Part 4: Data processing – what it means, records of processing activities and legal grounds
In this article, we will look more closely at the term data processing activities. We will also talk about the importance of record-keeping and, finally, the idea of lawful grounds for processing data.
The meaning of “data processing”
Data processing is actually anything that you do with data.
It is the collection, registration, organisation, structuring, storage, modification, compilation, reading, usage, handing-out, transfer, distribution, adjustment, merging, limitation and deletion of data. Anything that you do with the data you have access to is regarded as processing.
And it doesn’t matter if it is digital or on paper.
Records of processing activities
Companies wanting to comply with the new regulation will need to establish a processing register. They need to create a data inventory – the data they have access to, their processes and the software they have it in.
Our approach is to map out everything because the data-processing register is the first thing that any data protection authority (DPA) will ask about when contacting a data processor.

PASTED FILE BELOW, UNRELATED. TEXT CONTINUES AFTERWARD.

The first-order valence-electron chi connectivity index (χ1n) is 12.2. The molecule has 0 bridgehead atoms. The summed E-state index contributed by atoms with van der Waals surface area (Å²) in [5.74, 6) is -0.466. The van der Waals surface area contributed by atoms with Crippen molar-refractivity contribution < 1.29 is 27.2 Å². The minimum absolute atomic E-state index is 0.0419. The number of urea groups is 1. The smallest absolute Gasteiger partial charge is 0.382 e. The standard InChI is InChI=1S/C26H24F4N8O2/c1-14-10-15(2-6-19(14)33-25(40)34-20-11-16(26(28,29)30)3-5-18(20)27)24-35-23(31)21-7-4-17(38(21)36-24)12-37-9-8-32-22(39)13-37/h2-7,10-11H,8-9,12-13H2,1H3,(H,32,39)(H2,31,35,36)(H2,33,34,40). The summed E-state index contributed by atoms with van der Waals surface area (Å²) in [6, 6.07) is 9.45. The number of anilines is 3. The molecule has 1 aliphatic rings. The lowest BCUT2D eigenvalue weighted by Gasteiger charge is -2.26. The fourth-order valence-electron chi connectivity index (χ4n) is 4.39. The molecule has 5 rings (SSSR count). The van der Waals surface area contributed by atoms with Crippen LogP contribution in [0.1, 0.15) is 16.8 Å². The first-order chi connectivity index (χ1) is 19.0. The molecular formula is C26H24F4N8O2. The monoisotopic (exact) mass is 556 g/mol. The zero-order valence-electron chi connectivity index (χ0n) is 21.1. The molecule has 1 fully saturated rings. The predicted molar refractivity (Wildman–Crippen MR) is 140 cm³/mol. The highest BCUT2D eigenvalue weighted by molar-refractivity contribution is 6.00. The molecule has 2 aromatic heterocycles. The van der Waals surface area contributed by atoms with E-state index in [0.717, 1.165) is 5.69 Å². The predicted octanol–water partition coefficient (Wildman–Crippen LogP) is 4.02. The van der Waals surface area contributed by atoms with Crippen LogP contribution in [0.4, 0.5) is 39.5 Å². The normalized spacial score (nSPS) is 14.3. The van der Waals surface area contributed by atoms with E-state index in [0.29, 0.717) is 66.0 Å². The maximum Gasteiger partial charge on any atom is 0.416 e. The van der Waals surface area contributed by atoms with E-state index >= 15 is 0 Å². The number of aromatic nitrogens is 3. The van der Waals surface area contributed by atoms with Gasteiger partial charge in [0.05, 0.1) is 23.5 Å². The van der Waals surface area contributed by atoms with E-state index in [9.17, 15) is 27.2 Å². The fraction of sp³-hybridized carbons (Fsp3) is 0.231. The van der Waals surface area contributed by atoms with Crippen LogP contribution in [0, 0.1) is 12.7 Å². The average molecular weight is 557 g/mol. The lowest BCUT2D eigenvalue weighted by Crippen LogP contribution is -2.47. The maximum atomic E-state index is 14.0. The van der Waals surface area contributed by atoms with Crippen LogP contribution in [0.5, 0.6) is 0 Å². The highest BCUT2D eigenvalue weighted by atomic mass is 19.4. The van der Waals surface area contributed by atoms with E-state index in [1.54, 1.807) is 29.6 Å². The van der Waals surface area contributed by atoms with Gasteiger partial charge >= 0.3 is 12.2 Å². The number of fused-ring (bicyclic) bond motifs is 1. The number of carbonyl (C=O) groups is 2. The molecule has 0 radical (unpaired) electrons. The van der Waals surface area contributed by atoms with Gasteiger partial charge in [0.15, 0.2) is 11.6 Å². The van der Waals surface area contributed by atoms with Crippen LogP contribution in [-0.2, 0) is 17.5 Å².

Legal grounds for data processing
Companies need to map out whether they have legal grounds for processing personal data, or, put simply, whether the personal data in their system can be there or not. The GDPR provides for several such grounds, while it is up to the company to determine whether such conditions exist:
- Fulfilment of contractual obligations
- Fulfilment of legal obligations
- Legitimate interests
- Public interests
- Vital interests
- Consent of the data subject
It should be noted that, according to the GDPR, and contrary to current legislation, consent will no longer be regarded as the primary legal grounds.
Hopefully, you now have a better understanding of what data processing is. You should also know why it is important to keep a register of data-processing activities and have established the legal grounds for processing data according to the GDPR.
In our next and final article, we will go into further detail as regards fulfilling the regulation. We will tell you about “privacy by design” and look at the company’s internal organisation and some of the consequences of non-compliance with the GDPR.
This article was written by Nazar Paradivskyy, Head of Compliance at Pagero Group, together with Fredrik Hjorth, a consultant from Transcendent Group. He is currently helping Pagero to implement the changes required by the GDPR. Fredrik has long experience of legislation in the privacy field and has solid experience from banking and finance.